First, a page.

Biotech Updates

GE Cotton Could Help Improve Food Security

February 23, 2022

Dr. Rathore (middle), with his associates LeAnne Campbell and Devendra Pandeya. 
Photo Source: Tim Douglass | Scientia

Using cottonseed as food has been an unmet target of many plant breeders until Texas A&M University professor, Dr. Keerti Rathore, successfully developed gossypol-free cottonseed. This breakthrough has the potential to significantly contribute to global food security.

According to an e-book released by Scientia, over 20 million farmers worldwide depend on cotton for their livelihood. However, for every 1 kilogram of fiber produced, 1.65 kilograms of cottonseed mostly goes to waste because it contains a natural toxic compound called gossypol. Cotton plants produce gossypol as natural protection from microbial infections and insect pests. Even humans and other animals react to high concentrations of gossypol, which can cause organ damage and blood disorders. Through processing of cottonseed oil, gossypol can be removed and used for frying and baking. However, its abundant protein can only be used for cattle feed.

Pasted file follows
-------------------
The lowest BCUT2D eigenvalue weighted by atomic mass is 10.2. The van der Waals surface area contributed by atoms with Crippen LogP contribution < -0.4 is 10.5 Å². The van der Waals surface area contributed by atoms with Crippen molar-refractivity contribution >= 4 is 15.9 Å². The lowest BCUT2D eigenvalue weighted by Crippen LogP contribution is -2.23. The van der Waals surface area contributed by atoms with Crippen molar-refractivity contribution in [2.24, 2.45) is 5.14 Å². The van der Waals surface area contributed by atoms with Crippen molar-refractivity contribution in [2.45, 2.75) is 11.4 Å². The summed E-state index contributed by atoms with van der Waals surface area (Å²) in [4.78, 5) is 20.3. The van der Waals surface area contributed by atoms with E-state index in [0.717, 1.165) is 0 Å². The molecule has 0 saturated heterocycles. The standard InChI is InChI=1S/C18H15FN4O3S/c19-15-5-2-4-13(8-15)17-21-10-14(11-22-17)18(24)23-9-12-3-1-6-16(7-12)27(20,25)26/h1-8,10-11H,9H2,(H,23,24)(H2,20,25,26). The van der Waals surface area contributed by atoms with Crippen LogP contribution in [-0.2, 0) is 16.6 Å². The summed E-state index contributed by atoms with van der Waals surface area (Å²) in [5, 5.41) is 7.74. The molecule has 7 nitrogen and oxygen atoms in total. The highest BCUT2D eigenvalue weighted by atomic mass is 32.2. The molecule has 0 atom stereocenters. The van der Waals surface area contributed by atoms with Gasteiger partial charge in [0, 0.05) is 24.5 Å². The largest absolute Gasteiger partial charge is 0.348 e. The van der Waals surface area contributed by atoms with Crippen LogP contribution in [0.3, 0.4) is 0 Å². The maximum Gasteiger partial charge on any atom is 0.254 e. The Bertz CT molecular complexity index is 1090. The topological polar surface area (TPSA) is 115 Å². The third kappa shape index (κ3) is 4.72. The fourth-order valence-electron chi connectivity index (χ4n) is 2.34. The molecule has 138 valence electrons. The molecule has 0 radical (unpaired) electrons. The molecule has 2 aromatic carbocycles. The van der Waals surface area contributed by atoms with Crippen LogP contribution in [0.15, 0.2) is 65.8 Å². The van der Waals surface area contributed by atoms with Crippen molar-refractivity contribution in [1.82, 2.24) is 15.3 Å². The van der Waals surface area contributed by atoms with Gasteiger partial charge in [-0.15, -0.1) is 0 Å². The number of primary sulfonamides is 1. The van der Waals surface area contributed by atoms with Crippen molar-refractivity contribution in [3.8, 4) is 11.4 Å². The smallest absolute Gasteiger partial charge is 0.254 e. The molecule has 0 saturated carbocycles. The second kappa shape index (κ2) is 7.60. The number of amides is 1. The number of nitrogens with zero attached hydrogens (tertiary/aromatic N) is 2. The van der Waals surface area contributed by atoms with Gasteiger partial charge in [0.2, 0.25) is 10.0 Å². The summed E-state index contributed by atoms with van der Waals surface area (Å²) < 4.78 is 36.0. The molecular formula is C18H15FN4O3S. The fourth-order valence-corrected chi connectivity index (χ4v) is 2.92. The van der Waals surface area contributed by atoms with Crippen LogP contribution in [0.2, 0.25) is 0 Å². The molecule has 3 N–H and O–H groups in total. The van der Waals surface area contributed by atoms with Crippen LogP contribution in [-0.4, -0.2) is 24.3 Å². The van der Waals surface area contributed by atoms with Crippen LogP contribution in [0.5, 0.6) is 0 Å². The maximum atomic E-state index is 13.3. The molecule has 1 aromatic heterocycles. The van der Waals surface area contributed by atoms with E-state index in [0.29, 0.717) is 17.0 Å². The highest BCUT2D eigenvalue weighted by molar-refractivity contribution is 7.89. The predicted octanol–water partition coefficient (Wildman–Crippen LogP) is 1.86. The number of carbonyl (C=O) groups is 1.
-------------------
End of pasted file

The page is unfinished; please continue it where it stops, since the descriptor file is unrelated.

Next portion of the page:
Dr. Rathore and his team used genetic engineering (GE) to hinder the production of gossypol in cottonseed. Using RNA interference, they were able to silence the genes involved in the production of gossypol. Known as ‘Ultra-Low Gossypol Cottonseed' (ULGCS), the cotton trait has been approved by the US Food and Drug Administration for human food and animal feed in 2019. Its low production cost and high-quality protein make ULGCS one of the promising tools to combat global hunger and malnutrition.

Download the e-book from Scientia for more information about ULGCS.

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